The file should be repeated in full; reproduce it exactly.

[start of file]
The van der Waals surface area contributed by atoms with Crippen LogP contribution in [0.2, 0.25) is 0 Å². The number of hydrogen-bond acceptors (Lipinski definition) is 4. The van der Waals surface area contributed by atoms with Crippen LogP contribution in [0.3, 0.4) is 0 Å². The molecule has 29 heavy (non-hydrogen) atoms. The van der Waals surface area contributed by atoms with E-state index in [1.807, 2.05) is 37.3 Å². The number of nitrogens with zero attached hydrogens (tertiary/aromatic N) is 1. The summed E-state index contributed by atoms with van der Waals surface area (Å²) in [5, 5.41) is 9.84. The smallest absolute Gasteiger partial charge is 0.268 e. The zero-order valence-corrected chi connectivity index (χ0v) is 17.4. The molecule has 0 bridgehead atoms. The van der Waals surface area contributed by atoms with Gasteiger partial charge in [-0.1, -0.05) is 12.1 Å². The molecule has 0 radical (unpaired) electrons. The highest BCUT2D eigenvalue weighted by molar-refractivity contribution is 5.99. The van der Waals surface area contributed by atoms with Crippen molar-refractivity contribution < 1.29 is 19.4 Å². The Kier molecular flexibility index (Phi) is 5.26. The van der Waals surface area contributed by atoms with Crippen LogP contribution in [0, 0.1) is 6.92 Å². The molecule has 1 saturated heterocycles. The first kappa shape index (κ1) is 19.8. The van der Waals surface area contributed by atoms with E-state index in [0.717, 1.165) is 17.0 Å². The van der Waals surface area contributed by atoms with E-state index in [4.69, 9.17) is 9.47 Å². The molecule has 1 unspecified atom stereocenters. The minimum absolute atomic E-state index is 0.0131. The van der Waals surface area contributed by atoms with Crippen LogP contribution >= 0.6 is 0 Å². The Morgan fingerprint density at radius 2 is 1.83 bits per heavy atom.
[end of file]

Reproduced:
The van der Waals surface area contributed by atoms with Crippen LogP contribution in [0.2, 0.25) is 0 Å². The number of hydrogen-bond acceptors (Lipinski definition) is 4. The van der Waals surface area contributed by atoms with Crippen LogP contribution in [0.3, 0.4) is 0 Å². The molecule has 29 heavy (non-hydrogen) atoms. The van der Waals surface area contributed by atoms with E-state index in [1.807, 2.05) is 37.3 Å². The number of nitrogens with zero attached hydrogens (tertiary/aromatic N) is 1. The summed E-state index contributed by atoms with van der Waals surface area (Å²) in [5, 5.41) is 9.84. The smallest absolute Gasteiger partial charge is 0.268 e. The zero-order valence-corrected chi connectivity index (χ0v) is 17.4. The molecule has 0 bridgehead atoms. The van der Waals surface area contributed by atoms with Gasteiger partial charge in [-0.1, -0.05) is 12.1 Å². The molecule has 0 radical (unpaired) electrons. The highest BCUT2D eigenvalue weighted by molar-refractivity contribution is 5.99. The van der Waals surface area contributed by atoms with Crippen molar-refractivity contribution < 1.29 is 19.4 Å². The Kier molecular flexibility index (Phi) is 5.26. The van der Waals surface area contributed by atoms with Crippen LogP contribution in [0, 0.1) is 6.92 Å². The molecule has 1 saturated heterocycles. The first kappa shape index (κ1) is 19.8. The van der Waals surface area contributed by atoms with E-state index in [0.717, 1.165) is 17.0 Å². The van der Waals surface area contributed by atoms with E-state index in [4.69, 9.17) is 9.47 Å². The molecule has 1 unspecified atom stereocenters. The minimum absolute atomic E-state index is 0.0131. The van der Waals surface area contributed by atoms with Crippen LogP contribution >= 0.6 is 0 Å². The Morgan fingerprint density at radius 2 is 1.83 bits per heavy atom.